Let's revisit what a normal cooperative (or competitive double is). It's a call where a) we believe our side has the strength to compete; b) there is no other possible action because we have insufficient cards in our suits; c) we expect (60%?) that partner will normally take it out but won't be surprised if he passes for penalties.
So, what's a cooperative penalty double? It's very similar. We believe that, based on the hand partner has shown so far, that the opponents will be going down in their contract. It's therefore a penalty double. Partner will leave it in probably 75% of the time, but we won't be surprised if partner takes it out.
Why would partner take out such a penalty double? For the simple reason that he thinks that he'll score more playing our own contract than defending.
A well-known case of a cooperative penalty double is made when the opponents sacrifice over our game bid (or our commitment to game) and partner makes a forcing pass. If we have no extra distribution, we will be, perhaps reluctantly, forced to double. But we will be thrilled if partner now pulls our double because this is the "pass-and-pull" maneuver which says that he's interested in slam.
Less spectacular was this hand:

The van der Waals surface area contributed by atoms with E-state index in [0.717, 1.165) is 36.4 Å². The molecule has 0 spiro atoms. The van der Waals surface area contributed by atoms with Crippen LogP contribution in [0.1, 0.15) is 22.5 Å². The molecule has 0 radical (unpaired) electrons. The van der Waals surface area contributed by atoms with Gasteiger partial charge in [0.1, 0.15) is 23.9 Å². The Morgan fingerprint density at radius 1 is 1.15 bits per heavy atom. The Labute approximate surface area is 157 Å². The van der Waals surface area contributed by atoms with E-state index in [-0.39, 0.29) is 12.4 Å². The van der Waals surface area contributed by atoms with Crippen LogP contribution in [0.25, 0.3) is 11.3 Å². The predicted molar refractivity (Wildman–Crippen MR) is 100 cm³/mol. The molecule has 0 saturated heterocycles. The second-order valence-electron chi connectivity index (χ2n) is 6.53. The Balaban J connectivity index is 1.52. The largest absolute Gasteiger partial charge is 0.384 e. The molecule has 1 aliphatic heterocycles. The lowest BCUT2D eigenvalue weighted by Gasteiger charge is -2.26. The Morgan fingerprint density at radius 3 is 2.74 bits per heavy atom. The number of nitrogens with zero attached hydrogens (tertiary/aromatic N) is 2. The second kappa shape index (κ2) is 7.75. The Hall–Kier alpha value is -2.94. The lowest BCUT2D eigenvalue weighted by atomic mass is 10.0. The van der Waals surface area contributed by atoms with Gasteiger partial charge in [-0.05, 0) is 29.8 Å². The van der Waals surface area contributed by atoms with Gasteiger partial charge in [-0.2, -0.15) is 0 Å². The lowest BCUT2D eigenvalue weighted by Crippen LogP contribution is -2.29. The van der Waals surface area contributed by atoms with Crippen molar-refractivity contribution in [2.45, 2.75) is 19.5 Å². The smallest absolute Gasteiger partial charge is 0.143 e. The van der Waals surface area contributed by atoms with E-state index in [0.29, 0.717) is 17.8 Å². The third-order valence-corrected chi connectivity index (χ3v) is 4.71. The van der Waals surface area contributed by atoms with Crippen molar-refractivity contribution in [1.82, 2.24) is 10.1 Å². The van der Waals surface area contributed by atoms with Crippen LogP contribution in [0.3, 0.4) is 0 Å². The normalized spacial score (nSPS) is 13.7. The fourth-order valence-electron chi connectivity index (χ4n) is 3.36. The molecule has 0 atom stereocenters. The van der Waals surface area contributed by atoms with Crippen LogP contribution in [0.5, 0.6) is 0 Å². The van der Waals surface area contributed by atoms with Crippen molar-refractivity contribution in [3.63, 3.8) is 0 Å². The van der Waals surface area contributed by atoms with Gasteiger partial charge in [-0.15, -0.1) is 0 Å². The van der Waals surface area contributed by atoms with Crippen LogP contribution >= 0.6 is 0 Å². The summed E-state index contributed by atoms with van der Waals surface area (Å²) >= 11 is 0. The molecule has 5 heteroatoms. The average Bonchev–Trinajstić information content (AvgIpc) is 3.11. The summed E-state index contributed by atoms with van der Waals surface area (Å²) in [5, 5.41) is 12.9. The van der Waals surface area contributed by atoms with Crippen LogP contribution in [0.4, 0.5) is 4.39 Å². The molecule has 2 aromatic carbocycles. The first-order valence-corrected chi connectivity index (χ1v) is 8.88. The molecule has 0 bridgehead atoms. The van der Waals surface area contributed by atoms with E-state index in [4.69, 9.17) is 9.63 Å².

Next up, from the same session, a much more controversial instance:
In other words, he is making a cooperative penalty double.
When I posed this situation to the BridgeWinners site, there were three votes for taking out into hearts, 18 for pass and seven abstentions. At least one abstention was because they would have bid 2♥ at their previous turn so the problem would not have arisen.
Here's the full deal:
I think one clear error was made, and two misjudgments, each worth half an error. In total these were the cause of missing the two tricks we needed in defense of 2♠X. West never showed that he had three hearts. Presumably, he intended to support hearts after he had created a game force with 2♦—so what happened? And both East and West had six card suits when they might only have had a five card suit.
Switch a couple of small red cards from the West hand with a couple of small black cards from the South hand and we get the following layout:
So, this example of the cooperative penalty double was not such a success. But I think it could have been, given a full understanding of the idea. I should note that in neither situation had this concept ever been discussed, or even contemplated. But in at least one case it did work well.
I believe that this sort of double can only occur after responder has made a forcing bid (such as a game-forcing 2/1 or forcing-1NT-with-invitational hand). One is that it is only when we have an expectation of being able to make game (or are close) that we would even think of making a penalty double that might be pulled for tactical reasons. [I don't count those situations where partner pulls with a weak distributional hand because that is a unilateral action, not one anticipated by doubler].
The other reason is a more practical one. There aren't any other situations where responder makes a delayed support bid. In the auction on board 5, West was only able to avoid immediately supporting hearts because he had a forcing bid at his disposal. After such a response, opener doesn't yet know if his side has a fit or not so he may easily try for a penalty only to have his partner show support and revert to plan A—bidding and making game.